- Allow children to extend their learning by continuing to explore and document movement experiences and thoughts.
As children build critical observational skills for codesign, teachers can start to establish expectations for what codesign will look and feel like. In the preschool classroom, this process will involve inviting children to recognize and allow multiple realities and possibilities to coexist.
Teachers can facilitate these expectations in the following ways:
- Encouraging children and other adults to express what they like and do not like (i.e., preferences) about the designated learning space
- Documenting similarities and differences in children’s and adults’ verbal and nonverbal expressions as cues for preferences as they move through the space
- Inviting children and adults to consider who else needs, uses, or would benefit from the space that hasn’t yet had an opportunity to explore or experience it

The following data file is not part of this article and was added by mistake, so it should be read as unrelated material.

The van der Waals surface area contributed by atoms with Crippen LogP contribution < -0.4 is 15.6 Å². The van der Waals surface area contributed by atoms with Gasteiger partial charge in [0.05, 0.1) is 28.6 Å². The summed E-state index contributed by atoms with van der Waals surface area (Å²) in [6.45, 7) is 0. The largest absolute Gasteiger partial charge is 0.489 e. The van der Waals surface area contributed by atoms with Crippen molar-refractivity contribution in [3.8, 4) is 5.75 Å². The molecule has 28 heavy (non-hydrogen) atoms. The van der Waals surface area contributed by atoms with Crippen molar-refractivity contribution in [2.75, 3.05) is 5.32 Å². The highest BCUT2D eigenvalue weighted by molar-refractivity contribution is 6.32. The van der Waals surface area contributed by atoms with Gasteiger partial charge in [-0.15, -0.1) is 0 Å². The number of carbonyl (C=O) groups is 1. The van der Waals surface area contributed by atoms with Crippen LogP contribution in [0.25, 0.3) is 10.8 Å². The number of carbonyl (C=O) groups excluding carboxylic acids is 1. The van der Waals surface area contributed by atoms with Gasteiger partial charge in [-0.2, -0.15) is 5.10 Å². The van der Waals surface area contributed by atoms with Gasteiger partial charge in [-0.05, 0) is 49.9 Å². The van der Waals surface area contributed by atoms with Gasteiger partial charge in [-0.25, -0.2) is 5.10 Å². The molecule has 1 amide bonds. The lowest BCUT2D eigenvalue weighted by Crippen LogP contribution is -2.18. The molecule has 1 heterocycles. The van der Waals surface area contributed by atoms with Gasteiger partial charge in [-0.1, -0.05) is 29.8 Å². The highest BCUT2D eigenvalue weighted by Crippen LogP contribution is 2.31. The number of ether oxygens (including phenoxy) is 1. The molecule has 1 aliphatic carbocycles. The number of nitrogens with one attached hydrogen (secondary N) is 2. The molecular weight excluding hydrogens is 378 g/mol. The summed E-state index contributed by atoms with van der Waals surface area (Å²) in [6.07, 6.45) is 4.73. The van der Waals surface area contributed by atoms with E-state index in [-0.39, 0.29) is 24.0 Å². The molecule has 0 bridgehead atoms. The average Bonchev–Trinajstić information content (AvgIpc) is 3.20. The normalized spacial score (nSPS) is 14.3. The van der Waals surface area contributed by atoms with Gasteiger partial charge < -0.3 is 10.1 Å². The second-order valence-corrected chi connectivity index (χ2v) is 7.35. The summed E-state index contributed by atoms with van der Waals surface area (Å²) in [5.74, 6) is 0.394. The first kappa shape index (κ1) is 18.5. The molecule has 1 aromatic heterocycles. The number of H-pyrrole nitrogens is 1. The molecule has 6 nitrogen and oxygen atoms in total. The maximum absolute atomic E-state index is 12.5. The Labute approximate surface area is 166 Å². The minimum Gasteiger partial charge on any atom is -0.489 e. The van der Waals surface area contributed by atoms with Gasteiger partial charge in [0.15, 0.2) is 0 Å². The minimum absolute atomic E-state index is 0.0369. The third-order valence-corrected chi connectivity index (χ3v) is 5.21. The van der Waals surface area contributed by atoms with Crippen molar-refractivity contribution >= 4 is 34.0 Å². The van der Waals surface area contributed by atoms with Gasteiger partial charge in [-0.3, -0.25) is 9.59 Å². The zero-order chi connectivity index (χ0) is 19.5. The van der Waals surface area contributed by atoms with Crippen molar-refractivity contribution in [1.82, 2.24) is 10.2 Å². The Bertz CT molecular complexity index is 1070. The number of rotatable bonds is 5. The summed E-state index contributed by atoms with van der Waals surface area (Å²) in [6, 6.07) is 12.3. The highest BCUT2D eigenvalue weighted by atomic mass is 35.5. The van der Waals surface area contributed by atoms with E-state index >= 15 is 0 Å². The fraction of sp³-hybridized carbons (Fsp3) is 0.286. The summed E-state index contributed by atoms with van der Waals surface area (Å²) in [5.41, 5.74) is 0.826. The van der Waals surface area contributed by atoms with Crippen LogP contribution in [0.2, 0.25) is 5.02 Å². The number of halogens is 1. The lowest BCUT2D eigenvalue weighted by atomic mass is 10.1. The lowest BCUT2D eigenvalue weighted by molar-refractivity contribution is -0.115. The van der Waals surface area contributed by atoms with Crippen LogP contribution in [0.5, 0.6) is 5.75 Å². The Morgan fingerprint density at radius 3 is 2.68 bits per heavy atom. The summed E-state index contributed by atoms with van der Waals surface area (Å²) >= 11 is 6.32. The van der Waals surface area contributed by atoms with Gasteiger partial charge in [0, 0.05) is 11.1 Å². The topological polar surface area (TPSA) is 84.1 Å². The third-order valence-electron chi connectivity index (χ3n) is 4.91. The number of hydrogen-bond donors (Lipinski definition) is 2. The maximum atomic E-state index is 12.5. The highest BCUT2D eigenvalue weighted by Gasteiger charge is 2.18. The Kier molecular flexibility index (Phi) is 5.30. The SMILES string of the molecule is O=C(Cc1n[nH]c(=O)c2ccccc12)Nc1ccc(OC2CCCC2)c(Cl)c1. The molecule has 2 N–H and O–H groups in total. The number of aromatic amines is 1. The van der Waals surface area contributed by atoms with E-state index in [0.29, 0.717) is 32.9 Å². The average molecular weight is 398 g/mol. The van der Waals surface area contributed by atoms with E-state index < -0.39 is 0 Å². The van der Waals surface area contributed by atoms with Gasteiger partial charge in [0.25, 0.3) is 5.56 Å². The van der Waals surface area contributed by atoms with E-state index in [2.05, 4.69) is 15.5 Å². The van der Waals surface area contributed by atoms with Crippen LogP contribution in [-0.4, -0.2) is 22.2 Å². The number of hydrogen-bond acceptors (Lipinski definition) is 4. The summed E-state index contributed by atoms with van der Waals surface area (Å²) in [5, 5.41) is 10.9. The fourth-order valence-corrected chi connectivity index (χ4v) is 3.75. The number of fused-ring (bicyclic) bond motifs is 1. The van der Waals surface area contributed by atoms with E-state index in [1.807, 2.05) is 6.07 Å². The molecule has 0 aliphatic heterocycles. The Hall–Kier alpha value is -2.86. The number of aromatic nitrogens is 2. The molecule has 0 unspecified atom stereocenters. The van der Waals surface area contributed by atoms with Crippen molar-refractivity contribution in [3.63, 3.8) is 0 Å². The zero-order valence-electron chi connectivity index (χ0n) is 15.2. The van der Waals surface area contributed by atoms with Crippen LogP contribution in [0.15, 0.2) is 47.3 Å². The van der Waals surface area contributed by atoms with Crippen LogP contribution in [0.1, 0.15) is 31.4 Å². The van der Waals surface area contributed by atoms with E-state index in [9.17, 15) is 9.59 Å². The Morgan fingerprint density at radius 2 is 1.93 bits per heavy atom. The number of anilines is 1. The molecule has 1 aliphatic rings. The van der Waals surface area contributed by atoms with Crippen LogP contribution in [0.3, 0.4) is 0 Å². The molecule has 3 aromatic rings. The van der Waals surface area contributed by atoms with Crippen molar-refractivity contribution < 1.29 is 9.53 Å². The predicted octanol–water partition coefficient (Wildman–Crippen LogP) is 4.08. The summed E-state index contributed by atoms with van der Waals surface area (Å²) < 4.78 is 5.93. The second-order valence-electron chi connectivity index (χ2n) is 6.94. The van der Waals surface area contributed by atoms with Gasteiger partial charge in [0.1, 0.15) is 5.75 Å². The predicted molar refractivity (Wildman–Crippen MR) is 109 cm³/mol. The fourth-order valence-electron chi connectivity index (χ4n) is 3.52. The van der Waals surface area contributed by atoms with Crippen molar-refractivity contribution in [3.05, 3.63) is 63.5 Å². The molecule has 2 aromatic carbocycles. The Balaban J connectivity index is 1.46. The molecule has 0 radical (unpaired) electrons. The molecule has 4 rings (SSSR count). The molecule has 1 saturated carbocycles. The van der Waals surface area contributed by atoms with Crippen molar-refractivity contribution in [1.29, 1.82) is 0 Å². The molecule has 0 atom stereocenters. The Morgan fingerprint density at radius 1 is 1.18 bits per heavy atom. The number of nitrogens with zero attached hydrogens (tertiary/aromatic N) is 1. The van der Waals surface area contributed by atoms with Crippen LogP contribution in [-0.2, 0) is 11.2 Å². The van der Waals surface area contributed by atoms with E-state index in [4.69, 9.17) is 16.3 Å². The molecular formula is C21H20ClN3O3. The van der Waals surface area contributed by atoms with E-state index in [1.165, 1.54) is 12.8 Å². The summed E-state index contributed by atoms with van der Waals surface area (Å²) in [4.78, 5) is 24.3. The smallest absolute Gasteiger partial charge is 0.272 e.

- Empowering children to share their stories to capture and compare individual preferences and experiences
In order to be able to design flexible solutions that will improve the space for all, children and teachers must be able to examine and reexamine an issue over time. Documentation is a powerful medium that can preserve the perspective and experience of a child at a given time across multiple contexts.
Reggio Emilia embraces documentation through narration-in-the-moment to empower individual and group voice, reflection, and learning. This type of documentation, when explicitly taught to young children, can promote each child’s participation and belonging by acknowledging the variety of ways they engage with others and their environment to represent and express their learning.